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Insulin to Carb Ratio

It doesn't matter if you infuse insulin with a pump or inject, you probably know how many units of insulin covers one carb. We use multiple Insulin to Carb Ratios (IC Ratio), in the morning Arden's IC is 1 to 16. One unit of insulin, for every sixteen carbs consumed. Her lunch, dinner and evening ratios are all slightly different. 

Two weeks ago Arden began experiencing unusual BG spikes after lunch, I'm happy that this happened, not because I want to see her BG high but because the anomaly caused me to draw a mental line between these new lunch spikes and a similar spike that I see too frequently after dinner. Post dinner spikes have been an ongoing issue for us this year. I was certain that they were happening due to bad carb counting but this new situation jarred something loose in my head and allowed me to see the problem from a different perspective.

I had become lulled into a false sense of calm by consistently good BGs from other times of day. Those triumphs clouded my ability to see simple issues that caused BG spikes, spikes that shouldn't have been difficult to diagnose. I made a mistake, focusing too much on the food in the equation and ignoring the insulin.


Diabetes: "Knock, Knock..."

Me: ("I'm just going to ignore that and see if he leaves")

I wonder now if I didn't subconsciously just need a break, maybe I didn't have enough energy to tackle another diabetes riddle. Whatever the reason, I figured it all out the other day... the answer ended up being so simple that I'm now annoying myself by retelling the story. 

Arden's insulin to carb ratios needed to be changed, one quick adjustment is all it took. I'm still fine tuning the dinner number and the breakfast ratio needs a little help from a temp basal but her BGs haven't been going above about 160 (CGM) after lunch or dinner since I made the adjustments. Everything has been so quiet around here for the last few days. No crazy highs, no panic inducing lows... it's almost too quiet, but I'll happily take that calm for as long as it lasts.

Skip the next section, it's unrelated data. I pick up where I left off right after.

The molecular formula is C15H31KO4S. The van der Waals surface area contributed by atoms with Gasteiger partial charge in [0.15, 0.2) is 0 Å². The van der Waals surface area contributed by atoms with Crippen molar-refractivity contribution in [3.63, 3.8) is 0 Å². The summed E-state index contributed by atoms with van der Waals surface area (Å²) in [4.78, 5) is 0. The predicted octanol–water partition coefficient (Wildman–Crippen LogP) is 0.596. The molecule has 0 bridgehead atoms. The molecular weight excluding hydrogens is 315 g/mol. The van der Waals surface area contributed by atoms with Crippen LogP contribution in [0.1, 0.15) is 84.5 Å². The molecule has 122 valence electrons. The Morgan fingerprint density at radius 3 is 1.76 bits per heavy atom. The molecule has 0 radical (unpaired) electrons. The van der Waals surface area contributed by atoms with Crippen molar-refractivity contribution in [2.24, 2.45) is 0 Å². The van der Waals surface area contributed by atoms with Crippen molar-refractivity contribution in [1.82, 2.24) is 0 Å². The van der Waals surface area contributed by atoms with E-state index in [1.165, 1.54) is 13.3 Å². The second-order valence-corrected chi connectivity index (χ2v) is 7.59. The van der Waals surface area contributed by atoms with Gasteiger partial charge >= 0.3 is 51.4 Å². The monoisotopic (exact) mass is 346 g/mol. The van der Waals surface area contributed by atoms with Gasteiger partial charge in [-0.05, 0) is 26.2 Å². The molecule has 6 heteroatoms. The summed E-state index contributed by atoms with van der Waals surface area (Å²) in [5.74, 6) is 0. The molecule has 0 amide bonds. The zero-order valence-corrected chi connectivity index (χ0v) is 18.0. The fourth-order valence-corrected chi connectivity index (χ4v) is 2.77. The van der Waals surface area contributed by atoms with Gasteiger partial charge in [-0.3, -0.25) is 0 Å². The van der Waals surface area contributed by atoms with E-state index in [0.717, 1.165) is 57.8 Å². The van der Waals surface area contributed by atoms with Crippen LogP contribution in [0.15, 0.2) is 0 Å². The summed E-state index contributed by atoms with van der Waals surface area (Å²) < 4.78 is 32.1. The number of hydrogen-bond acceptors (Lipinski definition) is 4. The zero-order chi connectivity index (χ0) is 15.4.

I'll be writing more this week about other simple adjustments that make a huge difference. Don't be afraid to make small changes, you can always put them back if they don't do what you expected. Please remember to record the old numbers before you make any changes in your pump.


Don't forget what the bottom of the site says... Always consult your doctor before making changes to your health care. I am not a doctor.

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Reader Comments (1)

Thanks for posting.
We just started an insulin pump on our almost 7 year old last week. It's amazing the difference it's made so for, but also amazing how much work goes into it initially. For 5 days she had a breakfast spike at 10 am and it took me that long to realize that I needed to change the breakfast ratio. Did it today, no spike, with very similar foods.
I just hope the gym today after recess + blouse doesn't cause a low, we're still trying to figure out how to manage that without confusing the heck out of the teachers.

February 26, 2013 | Unregistered CommenterMarjorie

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